Just in case your new to the Electronic classical music, this is a look at just where it all started with the Classic Album “Switched on Bach” by Wendy Carlos back in 1968.
This not only put Wendy Carlos on the map, it also popularized classical music which to many of the younger generation of the time had been seen as stuffy and old fashioned. It also did wonders for the Moog synthesizer which Wendy had played the music on and brought forth a flurry of similar works by other artists including being the main influence to Isao Tomita.
It was the first classical album to sell over 500,000 copies and went on to over 1 millions sales, it went into the top 10 and stayed in the top 40 for 17 weeks and in the top 200 for a year. It also won 3 grammy awards.
The music, is as the title suggests composed by Johann Sebastian Bach and consists of 12 pieces with the track listing shown below
- “Sinfonia to Cantata No. 29″ – 3:20
- “Air on a G String” (from Orchestral Suite No. 3) – 2:27
- “Two-Part Invention in F Major” – 0:40
- “Two-Part Invention in B Flat Major” – 1:30
- “Two-Part Invention in D Minor” – 0:55
- “Jesu, Joy of Man’s Desiring” (from Cantata No. 147) – 2:56
- “Prelude and Fugue No. 7 in E Flat Major” (from Well-Tempered Clavier) – 7:07
- “Prelude and Fugue No. 2 in C Minor” (from Well-Tempered Clavier) – 2:43
- “Chorale Prelude” “Wachet Auf” – 3:37
- “Brandenburg Concerto No. 3 in G Major – Allegro” – 6:35
- “Brandenburg Concerto No. 3 in G Major – Adagio” – 2:50
- “Brandenburg Concerto No. 3 in G Major – Allegro” – 5:05
There is also a an audio commentary by Wendy Carlos of the initial experiments that went in to creating the album.
As this was the first of a kind, the whole album was recorded by hand, there was no midi or computers to help play the parts like we have today, each track was over dubbed on to an 8 track tape recorder, a process that took a long time and a lot of experimentation to find suitable voicing to match the sounds to the music.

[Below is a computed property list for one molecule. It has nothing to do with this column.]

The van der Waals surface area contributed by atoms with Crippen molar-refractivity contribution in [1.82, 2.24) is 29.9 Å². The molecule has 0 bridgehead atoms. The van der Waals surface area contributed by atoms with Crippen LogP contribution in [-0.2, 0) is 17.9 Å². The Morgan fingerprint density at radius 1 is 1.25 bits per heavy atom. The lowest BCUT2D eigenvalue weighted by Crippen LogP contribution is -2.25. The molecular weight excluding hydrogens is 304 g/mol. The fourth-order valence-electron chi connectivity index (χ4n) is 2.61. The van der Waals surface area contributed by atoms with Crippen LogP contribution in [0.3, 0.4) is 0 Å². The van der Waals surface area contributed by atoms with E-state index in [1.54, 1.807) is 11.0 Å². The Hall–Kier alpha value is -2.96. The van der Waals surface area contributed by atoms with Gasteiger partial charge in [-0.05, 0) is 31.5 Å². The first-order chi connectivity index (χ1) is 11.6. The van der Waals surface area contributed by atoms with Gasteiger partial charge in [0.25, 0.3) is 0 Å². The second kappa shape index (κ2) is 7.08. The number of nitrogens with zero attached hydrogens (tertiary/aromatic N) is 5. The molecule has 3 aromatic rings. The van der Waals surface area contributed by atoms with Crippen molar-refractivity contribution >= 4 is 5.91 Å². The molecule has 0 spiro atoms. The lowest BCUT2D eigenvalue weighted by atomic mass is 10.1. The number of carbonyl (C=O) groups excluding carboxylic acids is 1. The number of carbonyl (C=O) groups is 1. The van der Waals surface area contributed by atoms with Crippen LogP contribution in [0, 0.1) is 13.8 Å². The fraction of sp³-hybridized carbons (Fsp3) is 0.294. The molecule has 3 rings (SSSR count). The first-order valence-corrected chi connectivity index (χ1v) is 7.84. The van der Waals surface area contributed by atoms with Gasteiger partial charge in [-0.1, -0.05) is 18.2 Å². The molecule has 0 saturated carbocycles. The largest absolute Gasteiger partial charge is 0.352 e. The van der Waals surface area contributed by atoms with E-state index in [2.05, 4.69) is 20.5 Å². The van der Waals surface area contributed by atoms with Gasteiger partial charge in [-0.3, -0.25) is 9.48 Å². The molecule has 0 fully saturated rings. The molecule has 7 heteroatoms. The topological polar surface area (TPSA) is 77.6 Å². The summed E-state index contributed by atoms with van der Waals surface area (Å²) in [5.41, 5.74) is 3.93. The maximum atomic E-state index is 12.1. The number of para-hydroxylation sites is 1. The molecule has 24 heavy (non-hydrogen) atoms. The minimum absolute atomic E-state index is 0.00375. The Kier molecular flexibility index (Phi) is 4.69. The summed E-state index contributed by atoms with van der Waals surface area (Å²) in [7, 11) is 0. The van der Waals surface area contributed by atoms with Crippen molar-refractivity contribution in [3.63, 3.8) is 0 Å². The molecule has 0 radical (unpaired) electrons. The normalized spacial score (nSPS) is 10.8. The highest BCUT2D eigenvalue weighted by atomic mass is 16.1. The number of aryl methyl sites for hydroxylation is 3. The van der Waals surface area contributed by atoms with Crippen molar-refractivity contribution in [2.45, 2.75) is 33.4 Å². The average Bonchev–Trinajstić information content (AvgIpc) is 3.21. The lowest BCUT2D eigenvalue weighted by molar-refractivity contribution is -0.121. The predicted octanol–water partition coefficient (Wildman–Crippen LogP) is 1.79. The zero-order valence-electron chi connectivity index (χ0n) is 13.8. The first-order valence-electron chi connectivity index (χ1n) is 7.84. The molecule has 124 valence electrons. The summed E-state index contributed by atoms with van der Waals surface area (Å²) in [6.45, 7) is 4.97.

Wendy Carlos worked closely with Robert Moog suggesting many improvements that could be made to the Moog synthesizer.
RobertÂ Moog gave a paper at the annual Audio Engineering Society conference, where he played one of Carlos’ completed recordings and said this of what happened at the meeting.
- “At the end of the talk I said to this fairly big audience, ‘As an example of multi-track electronic music studio composition technique, I would like to play an excerpt of a record that’s about to be released of some music by Bach.’ It was the last movement of Wendy’s Brandenburg No. 3. I walked off the stage and went to the back of the auditorium while people were listening, and I could feel it in the air. They were jumping out of their skins. These technical people were involved in so much flim-flam, so much shoddy, opportunistic stuff, and here was something that was just impeccably done and had obvious musical content and was totally innovative. The tape got a standing ovation.”
The album received a mixed reaction at the time of its release. Some critics reviled it for trivialising the work of one of the most revered classical composers of all time, but others were excited by the sound and the virtuosity that went into its creation. Regardless of the negative reviews, the album caught the public attention and sold better than anyone had expected.Â This had a welcome side effect to Moogs business as it was suddenly found itself inundated with requests from record producers for Moog systems, and a rash of synthesizer albums were released to capitalise on the popularity of the new sound.
Wendy Carlos followed the release of the album with a number of other classical Moog albums including
- The Well-Tempered Synthesizer (Columbia 1969)
- Switched-On Bach II (Columbia 1974)
- By Request (Columbia 1975)
- Switched-On Brandenburgs Vol 1 & 2 (Columbia 1979)